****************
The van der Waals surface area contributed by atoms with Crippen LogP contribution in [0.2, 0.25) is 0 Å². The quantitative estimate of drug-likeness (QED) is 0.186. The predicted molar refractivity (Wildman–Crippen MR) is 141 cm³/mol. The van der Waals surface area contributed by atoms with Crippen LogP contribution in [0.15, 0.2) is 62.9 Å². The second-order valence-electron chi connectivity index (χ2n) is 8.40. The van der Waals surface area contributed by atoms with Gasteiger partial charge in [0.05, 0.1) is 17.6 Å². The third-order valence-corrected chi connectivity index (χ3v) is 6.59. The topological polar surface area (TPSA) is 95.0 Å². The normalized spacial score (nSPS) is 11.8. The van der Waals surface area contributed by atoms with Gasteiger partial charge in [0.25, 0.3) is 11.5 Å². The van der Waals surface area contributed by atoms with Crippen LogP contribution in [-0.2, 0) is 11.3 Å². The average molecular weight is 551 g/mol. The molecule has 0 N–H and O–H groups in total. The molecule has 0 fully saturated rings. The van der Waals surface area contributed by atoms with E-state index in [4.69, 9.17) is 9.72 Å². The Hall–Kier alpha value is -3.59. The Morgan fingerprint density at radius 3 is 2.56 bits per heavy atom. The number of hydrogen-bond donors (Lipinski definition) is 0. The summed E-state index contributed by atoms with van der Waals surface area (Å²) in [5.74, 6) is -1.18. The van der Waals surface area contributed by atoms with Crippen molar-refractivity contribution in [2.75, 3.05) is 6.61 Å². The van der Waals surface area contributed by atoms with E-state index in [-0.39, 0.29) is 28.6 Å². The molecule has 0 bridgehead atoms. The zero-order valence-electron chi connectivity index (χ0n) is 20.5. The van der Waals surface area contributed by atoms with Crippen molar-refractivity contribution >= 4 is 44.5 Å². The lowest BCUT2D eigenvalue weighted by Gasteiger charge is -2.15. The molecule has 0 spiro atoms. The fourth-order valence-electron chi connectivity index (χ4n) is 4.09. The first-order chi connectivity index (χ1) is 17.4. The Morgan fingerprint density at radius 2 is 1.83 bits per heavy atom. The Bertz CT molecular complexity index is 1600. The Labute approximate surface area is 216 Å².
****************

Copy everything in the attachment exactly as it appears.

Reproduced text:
The van der Waals surface area contributed by atoms with Crippen LogP contribution in [0.2, 0.25) is 0 Å². The quantitative estimate of drug-likeness (QED) is 0.186. The predicted molar refractivity (Wildman–Crippen MR) is 141 cm³/mol. The van der Waals surface area contributed by atoms with Crippen LogP contribution in [0.15, 0.2) is 62.9 Å². The second-order valence-electron chi connectivity index (χ2n) is 8.40. The van der Waals surface area contributed by atoms with Gasteiger partial charge in [0.05, 0.1) is 17.6 Å². The third-order valence-corrected chi connectivity index (χ3v) is 6.59. The topological polar surface area (TPSA) is 95.0 Å². The normalized spacial score (nSPS) is 11.8. The van der Waals surface area contributed by atoms with Gasteiger partial charge in [0.25, 0.3) is 11.5 Å². The van der Waals surface area contributed by atoms with Crippen LogP contribution in [-0.2, 0) is 11.3 Å². The average molecular weight is 551 g/mol. The molecule has 0 N–H and O–H groups in total. The molecule has 0 fully saturated rings. The van der Waals surface area contributed by atoms with E-state index in [4.69, 9.17) is 9.72 Å². The Hall–Kier alpha value is -3.59. The Morgan fingerprint density at radius 3 is 2.56 bits per heavy atom. The number of hydrogen-bond donors (Lipinski definition) is 0. The summed E-state index contributed by atoms with van der Waals surface area (Å²) in [5.74, 6) is -1.18. The van der Waals surface area contributed by atoms with Crippen molar-refractivity contribution in [2.75, 3.05) is 6.61 Å². The van der Waals surface area contributed by atoms with E-state index in [-0.39, 0.29) is 28.6 Å². The molecule has 0 bridgehead atoms. The zero-order valence-electron chi connectivity index (χ0n) is 20.5. The van der Waals surface area contributed by atoms with Crippen molar-refractivity contribution >= 4 is 44.5 Å². The lowest BCUT2D eigenvalue weighted by Gasteiger charge is -2.15. The molecule has 0 spiro atoms. The fourth-order valence-electron chi connectivity index (χ4n) is 4.09. The first-order chi connectivity index (χ1) is 17.4. The Morgan fingerprint density at radius 2 is 1.83 bits per heavy atom. The Bertz CT molecular complexity index is 1600. The Labute approximate surface area is 216 Å².